When the so-called student revolution erupted in Paris in May 1968, President Charles de Gaulle was on a state visit in Romania, and Prime Minister Georges Pompidou on a parallel visit in Afghanistan. Both men were asserting France’s “grandeur” abroad and its “world role” as a champion of “national independence” against both “American and Soviet imperialism.”
Within days, they had to shorten their tours and return to Paris unceremoniously to face a chaotic situation at home.
Radical students had turned the Sorbonne University into a “liberated territory” ; there were barricades all over the Latin Quarter, in the very heart of the French capital; strikes were choking the economy to death; red and black flags were being waved on public buildings. So much for “grandeur.”
One cannot help but recall the 1968 precedent now, as France just convened an international conference in Paris to “restart the Israeli-Palestinian peace process.” Twenty-nine countries and international organizations attended the conference’s grand opening on June 3. However, very few of them did so at a significant level. Secretary of State John Kerry obliged. So did UN Secretary General Ban Ki-Moon and European Union foreign policy chief Federica Mogherini. That was it.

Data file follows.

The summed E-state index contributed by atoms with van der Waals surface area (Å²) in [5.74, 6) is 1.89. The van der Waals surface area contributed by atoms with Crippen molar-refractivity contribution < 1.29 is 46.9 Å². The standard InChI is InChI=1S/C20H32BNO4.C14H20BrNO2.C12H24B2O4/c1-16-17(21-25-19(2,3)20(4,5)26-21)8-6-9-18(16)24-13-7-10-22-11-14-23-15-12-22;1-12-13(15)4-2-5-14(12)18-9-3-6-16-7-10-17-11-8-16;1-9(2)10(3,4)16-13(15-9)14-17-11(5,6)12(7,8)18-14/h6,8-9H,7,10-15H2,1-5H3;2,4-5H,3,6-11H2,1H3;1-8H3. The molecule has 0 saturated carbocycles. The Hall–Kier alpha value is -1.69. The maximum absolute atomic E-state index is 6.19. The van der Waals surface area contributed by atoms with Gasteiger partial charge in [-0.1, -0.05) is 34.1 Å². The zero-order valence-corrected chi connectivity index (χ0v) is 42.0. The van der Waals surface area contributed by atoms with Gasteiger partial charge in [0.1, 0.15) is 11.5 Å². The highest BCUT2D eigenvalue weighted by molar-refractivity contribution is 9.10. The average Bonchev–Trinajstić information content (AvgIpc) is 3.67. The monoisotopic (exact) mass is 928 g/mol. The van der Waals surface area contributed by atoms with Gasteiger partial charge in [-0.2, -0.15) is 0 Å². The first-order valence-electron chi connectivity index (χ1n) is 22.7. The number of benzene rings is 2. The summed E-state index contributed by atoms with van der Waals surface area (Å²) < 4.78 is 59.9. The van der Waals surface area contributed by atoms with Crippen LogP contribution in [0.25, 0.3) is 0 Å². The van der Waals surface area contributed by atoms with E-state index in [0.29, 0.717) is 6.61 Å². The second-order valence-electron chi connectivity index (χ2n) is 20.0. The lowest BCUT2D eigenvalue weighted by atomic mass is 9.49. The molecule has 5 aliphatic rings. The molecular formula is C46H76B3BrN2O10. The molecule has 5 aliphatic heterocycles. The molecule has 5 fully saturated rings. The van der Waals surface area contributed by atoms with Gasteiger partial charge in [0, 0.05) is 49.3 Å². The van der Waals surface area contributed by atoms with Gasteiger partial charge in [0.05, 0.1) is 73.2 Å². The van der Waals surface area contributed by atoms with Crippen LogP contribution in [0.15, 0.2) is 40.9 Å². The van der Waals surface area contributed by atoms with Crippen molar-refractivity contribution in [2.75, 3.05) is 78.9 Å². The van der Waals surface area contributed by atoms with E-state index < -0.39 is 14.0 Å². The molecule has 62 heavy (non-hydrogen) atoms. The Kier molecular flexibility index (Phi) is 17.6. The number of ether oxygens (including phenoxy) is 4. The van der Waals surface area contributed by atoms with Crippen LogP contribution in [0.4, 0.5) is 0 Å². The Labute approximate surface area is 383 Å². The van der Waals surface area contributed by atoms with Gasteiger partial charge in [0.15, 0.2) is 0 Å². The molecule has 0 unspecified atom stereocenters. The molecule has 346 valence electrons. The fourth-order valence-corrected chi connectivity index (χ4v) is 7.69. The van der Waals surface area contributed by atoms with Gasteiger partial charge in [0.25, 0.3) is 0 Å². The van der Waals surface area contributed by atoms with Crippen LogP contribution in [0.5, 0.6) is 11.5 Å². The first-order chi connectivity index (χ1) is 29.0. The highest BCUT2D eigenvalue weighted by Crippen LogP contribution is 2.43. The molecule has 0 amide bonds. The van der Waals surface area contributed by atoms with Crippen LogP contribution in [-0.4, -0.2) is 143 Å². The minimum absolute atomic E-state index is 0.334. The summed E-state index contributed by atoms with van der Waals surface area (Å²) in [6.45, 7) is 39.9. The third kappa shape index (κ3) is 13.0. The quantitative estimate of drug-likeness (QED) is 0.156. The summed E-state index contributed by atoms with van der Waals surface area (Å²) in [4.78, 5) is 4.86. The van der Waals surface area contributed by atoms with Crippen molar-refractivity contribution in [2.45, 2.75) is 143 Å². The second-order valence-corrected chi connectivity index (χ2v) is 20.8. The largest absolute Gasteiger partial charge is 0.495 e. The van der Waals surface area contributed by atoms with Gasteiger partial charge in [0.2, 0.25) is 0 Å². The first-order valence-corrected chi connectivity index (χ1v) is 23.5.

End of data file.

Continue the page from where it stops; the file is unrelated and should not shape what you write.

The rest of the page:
One reason why the conference’s opening failed to attract as much attention as the French sought is simply that France is — again — in a mess.
President Hollande’s popularity is down to 11%. Prime Minister Manuel Valls fares almost as miserably at 14%.
Although a state of emergency has been declared since the jihadist massacres in Paris last November, street riots are still rampant and demonstrations ubiquitous.
The socialist cabinet was unable to pass new labor legislation in a socialist-dominated parliament, and had to resort to Article 49-3: a constitutional provision similar to what is known in America as an executive order.
This move enraged the unions, which started strikes in the public transportation sector from planes to trains to petrol distribution to garbage collection.
What saved Hollande and Valls, for a while, was a natural catastrophe: heavy rains and subsequent floods devastated much of the country, even Paris, for about two weeks. Even die-hard unionists had to relent under such circumstances.
Hollande and Valls expected a further respite from Euro 2016, the UEFA European soccer contest taking place in Paris and other major French cities until July 10. They were wrong: strikes were renewed with a vengeance on June 10, the very day Euro 16 was started.
There is something puzzling about the recurrence of domestic crises in France over the past fifty years and the French insistence, throughout the same period, to be a major player in world politics — unless one takes it as the two faces of a single coin. The French are convinced they are a great power, and thus entitled to a world role, because they have a strong statist government — arguably the strongest and most statist in Europe.
They don’t quite realize, however, that statism tends to be counterproductive beyond some limits and to generate cumulative mismanagement. Even in the much hallowed sphere of foreign affairs.
Some of them, of course, do realize this. Much is to be learned in this respect from a newly released book by Vincent Jauvert: La Face cachée du Quai d’Orsay (The French Diplomacy’s Hidden Face).